Greenbrook NH, LLC v. The Estate of Arlene M. Sayre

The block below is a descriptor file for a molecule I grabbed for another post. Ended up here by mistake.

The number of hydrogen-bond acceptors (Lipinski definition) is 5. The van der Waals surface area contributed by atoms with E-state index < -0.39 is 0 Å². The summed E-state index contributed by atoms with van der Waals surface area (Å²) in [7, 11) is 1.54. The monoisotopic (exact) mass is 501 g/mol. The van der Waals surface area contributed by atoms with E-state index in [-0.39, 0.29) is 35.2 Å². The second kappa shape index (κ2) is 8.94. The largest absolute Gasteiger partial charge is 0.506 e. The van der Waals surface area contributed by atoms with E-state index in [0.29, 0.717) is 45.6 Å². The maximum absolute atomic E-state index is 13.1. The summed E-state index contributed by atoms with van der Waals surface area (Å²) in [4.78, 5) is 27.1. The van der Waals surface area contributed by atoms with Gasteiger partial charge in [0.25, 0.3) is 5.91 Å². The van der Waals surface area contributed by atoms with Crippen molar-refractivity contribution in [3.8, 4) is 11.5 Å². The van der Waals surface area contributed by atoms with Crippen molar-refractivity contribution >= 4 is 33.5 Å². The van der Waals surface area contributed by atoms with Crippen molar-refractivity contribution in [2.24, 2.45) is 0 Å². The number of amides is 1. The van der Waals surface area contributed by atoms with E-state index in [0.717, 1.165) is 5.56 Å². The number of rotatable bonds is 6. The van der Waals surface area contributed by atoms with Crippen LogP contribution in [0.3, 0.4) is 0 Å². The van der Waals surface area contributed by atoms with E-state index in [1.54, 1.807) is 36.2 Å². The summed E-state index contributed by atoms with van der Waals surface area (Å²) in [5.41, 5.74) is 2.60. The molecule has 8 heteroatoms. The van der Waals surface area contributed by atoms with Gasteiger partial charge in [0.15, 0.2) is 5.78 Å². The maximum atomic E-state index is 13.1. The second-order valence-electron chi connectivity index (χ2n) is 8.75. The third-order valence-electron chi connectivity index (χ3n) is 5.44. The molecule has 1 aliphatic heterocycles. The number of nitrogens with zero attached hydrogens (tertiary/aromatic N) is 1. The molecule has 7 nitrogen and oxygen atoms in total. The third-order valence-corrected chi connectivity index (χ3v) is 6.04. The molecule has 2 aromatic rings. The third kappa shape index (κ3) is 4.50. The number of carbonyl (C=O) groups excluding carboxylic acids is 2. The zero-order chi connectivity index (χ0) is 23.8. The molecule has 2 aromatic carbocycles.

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NOT FINAL UNTIL TIME EXPIRES TO FILE REHEARING MOTION AND, IF FILED, DETERMINED IN THE DISTRICT COURT OF APPEAL OF FLORIDA SECOND DISTRICT GREENBROOK NH, LLC; GREYSTONE HEALTHCARE MANAGEMENT CORP.; MONIKA K. PETERS; and MICHELLE E. UPTON (as to APOLLO HEALTH AND REHABILITATION CENTER), ) ) ) ) ) ) Appellants, ) ) v. ) ) THE ESTATE OF ALENE M. SAYRE, ) by and through ANNETTE M. RAYMOND, ) Personal Representative, ) ) Appellee. ) ___________________________________ ) Opinion filed November 7, 2014. Appeal pursuant to Fla. R. App. P. 9.130 from the Circuit Court for Pinellas County; Anthony Rondolino, Judge. Thomas A. Valdez and Sheila K. Nicholson of Quintairos, Prieto Wood & Boyer, P.A., Tampa, for Appellants. Isaac R. Ruiz-Carus, Donna K. Hanes, and Megan L. Gisclar of Wilkes & McHugh, P.A., Tampa, for Appellee. LaROSE, Judge. Case No. 2D13-4009 Greenbrook NH, LLC, et al. (Greenbrook), appeals the trial court's nonfinal order denying its motion to dismiss and compel arbitration and motion to stay proceedings. See § 682.03, Fla .Stat. (2010) (delineating "[p]roceedings to compel and to stay arbitration"). We have jurisdiction, see Fla. R. App. P. 9.130(a)(3)(C)(iv), and reverse. Greenbrook is a skilled nursing facility in St. Petersburg. Alene Sayre lived there for most of 2011. Thereafter, Annette Raymond, Ms. Sayre's daughter, as personal representative of her mother's estate, sued Greenbrook for negligence and for violation of her mother's nursing home residents' rights. See §§ 400.022-.023, Fla. Stat. (2010) (addressing residents' rights and civil enforcement). Upon Ms. Sayre's admission to Greenbrook, Ms. Raymond, as her mother's legally authorized representative, signed an arbitration agreement requiring Ms. Sayre to arbitrate all disputes that may arise from her stay at Greenbrook. After Ms. Raymond filed suit, Greenbrook sought to enforce that agreement. At the hearing on the motion to compel arbitration, Greenbrook presented a copy of the signed arbitration agreement. Three portions were obscured -- the title and portions of two terms.1 Greenbrook also presented to the trial court a complete, but unsigned, copy of the form arbitration agreement. Ms. Raymond argued that the obscured portions rendered the agreement incomplete and, therefore, invalid. The trial court agreed and denied the motion to compel arbitration. Greenbrook contends, here, that, despite the photocopying error, the arbitration agreement is valid because the omitted portions do not alter the parties' 1 The photocopying error appears to be due to copying that resulted in the top two or three lines of all three pages of the agreement being obscured. -2- intent to create a binding contract to arbitrate. According to Greenbrook, the remaining terms of the agreement were sufficiently clear and definite to form a contract. We agree. Appellate review of the trial court's factual findings involves determining whether competent, substantial evidence supports the findings. Zephyr Haven Health & Rehab Ctr., Inc. v. Hardin, 122 So. 3d 916, 919 (Fla. 2d DCA 2013), review denied, 135 So. 3d 287 (Fla. 2014); Woebse v. Health Care & Ret. Corp. of Am., 977 So. 2d 630, 632 (Fla. 2d DCA 2008). "[T]he standard of review applicable to the trial court's construction of the arbitration provision and to its application of the law to the facts . . . is de novo review." Woebse, 977 So. 2d at 632. In assessing the enforceability of an arbitration agreement, we inquire "(1) whether there is a valid written agreement to arbitrate, (2) whether an arbitrable issue exists, and (3) whether the right to arbitration was waived." Bland, ex rel. Coker v. Health Care & Ret. Corp. of Am., 927 So. 2d 252, 255 (Fla. 2d DCA 2006), abrogated on other grounds by Shotts v. OP Winter Haven, Inc., 86 So. 3d 456 (Fla. 2011). This case involves only the first issue—whether, despite a photocopying error, the arbitration agreement is valid. There can be no quarrel that a contract cannot stand if it is missing the "essential terms of an agreement." Bergman v. DeIulio, 826 So. 2d 500, 503 (Fla. 4th DCA 2002). The essential terms of an arbitration agreement include "the form and procedure for arbitration, the number of arbitrators, how the arbitrators were to be selected, or . . . the issues to be decided by arbitration." Malone & Hyde, Inc. v. RTC Transp., Inc., 515 So. 2d 365, 366 (Fla. 4th DCA 1987). These factors are not exhaustive; they offer an outline of an arbitration agreement's basic terms. The terms must be definite enough so that the parties have some idea as to what matters are to be -3- arbitrated and provide some procedure by which arbitration is to be effected. See id. The polestar guiding us in the construction of a written arbitration agreement, as with any contract, is the parties' intent. Crastvell Trading Ltd. v. Marengere, 90 So. 3d 349, 353 (Fla. 4th DCA 2012). We discern that intent "from the total writing and not particular provisions or disjointed parts." SCG Harbourwood, LLC v. Hanyan, 93 So. 3d 1197, 1200 (Fla. 2d DCA 2012). The trial court found that the arbitration agreement's obscured portions were material, thus making the agreement infirm. The missing language included the title classifying the document as an arbitration agreement, the three-arbitrator panel's decision-making process, and a portion of a severability clause. Even with these supposed deficiencies, the agreement contained clarifying and supplementary terms, establishing a valid and enforceable agreement. First, we conclude that the title was not necessary; even a passing review of the document established that it was an arbitration agreement. Second, the executed agreement omitted the last step of the arbitration panel process, when applicable. The unobscured provision provided in part, To the extent the parties cannot agree upon a single arbitrator, each side shall choose a single non-neutral arbitrator (a total of two), who will in turn choose a third arbitrator to serve as a neutral/umpire. In the latter case, all three arbitrators shall participate in the hearing but the . . . The obscured portion continued, single arbitrator will decide the controversy, and the decision shall be binding on all parties, and may be enforced by a court of competent jurisdiction. With or without the non-neutral arbitrators, the agreement, even if obscured, contemplates that the neutral arbitrator/umpire will be the ultimate decision maker. In -4- another provision of the agreement, the parties adopted the Florida Arbitration Code. See §§ 682.01-.22. Section 682.04 provides, in part, that if the agreement on a panel of arbitrators fails or cannot be followed, the court, on application of a party to the agreement, shall appoint one or more arbitrators or an umpire. This statutory provision, in light of the agreement's obscured language, would cure or fill the gap should the need for a neutral umpire become an issue. Third, it was obvious that the agreement contained a severability clause. Indeed, read as whole, the arbitration agreement, even as obscured, informed the parties that the agreement would not fail if a court deemed any portion invalid. See also § 682.22. If a party has "a meaningful opportunity to review the arbitration agreement, to obtain guidance, and to accept or reject the terms of the arbitration agreement," the agreement is enforceable. Tampa HCP, LLC v. Bachor, 72 So. 3d 323, 328 (Fla. 2d DCA 2011). Ms. Raymond had an opportunity to review the arbitration agreement before signing it for her mother. The record is unclear if Greenbrook presented Ms. Raymond with an obscured arbitration agreement, or if the photocopying error occurred after signing. If Ms. Raymond saw the agreement's omitted and obscured portions, she could have asked for a clean copy to sign instead of signing a clearly obscured copy with portions omitted. Ms. Raymond could have refused to sign the arbitration agreement and demanded a clean copy. If, however, the agreement included the now omitted portions, Ms. Raymond had the opportunity to review the document, signing with the clear intent to arbitrate potential disputes. On these facts, the agreement was valid and enforceable. Accordingly, we reverse the order denying the motion to compel arbitration. -5- Reversed and remanded with directions to grant the motion to compel arbitration. CASANUEVA and SLEET, JJ., Concur. -6-